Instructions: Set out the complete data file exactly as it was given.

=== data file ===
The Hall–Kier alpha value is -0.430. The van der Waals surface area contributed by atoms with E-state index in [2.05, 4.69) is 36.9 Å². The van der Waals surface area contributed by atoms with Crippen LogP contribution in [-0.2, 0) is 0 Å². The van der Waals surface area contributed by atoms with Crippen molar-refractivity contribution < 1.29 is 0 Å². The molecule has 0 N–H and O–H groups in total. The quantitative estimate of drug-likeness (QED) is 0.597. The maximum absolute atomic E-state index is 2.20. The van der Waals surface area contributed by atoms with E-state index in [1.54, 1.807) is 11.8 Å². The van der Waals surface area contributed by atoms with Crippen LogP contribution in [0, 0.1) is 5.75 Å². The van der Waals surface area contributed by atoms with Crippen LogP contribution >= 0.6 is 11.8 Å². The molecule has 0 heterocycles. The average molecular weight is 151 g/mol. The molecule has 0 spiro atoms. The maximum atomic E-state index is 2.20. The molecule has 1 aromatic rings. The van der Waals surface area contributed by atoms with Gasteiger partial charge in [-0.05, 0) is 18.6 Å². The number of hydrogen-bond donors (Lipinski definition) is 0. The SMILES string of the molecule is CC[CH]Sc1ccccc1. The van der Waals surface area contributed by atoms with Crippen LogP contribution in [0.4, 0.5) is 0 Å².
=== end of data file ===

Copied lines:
The Hall–Kier alpha value is -0.430. The van der Waals surface area contributed by atoms with E-state index in [2.05, 4.69) is 36.9 Å². The van der Waals surface area contributed by atoms with Crippen LogP contribution in [-0.2, 0) is 0 Å². The van der Waals surface area contributed by atoms with Crippen molar-refractivity contribution < 1.29 is 0 Å². The molecule has 0 N–H and O–H groups in total. The quantitative estimate of drug-likeness (QED) is 0.597. The maximum absolute atomic E-state index is 2.20. The van der Waals surface area contributed by atoms with E-state index in [1.54, 1.807) is 11.8 Å². The van der Waals surface area contributed by atoms with Crippen LogP contribution in [0, 0.1) is 5.75 Å². The van der Waals surface area contributed by atoms with Crippen LogP contribution >= 0.6 is 11.8 Å². The molecule has 0 heterocycles. The average molecular weight is 151 g/mol. The molecule has 0 spiro atoms. The maximum atomic E-state index is 2.20. The molecule has 1 aromatic rings. The van der Waals surface area contributed by atoms with Gasteiger partial charge in [-0.05, 0) is 18.6 Å². The number of hydrogen-bond donors (Lipinski definition) is 0. The SMILES string of the molecule is CC[CH]Sc1ccccc1. The van der Waals surface area contributed by atoms with Crippen LogP contribution in [0.4, 0.5) is 0 Å².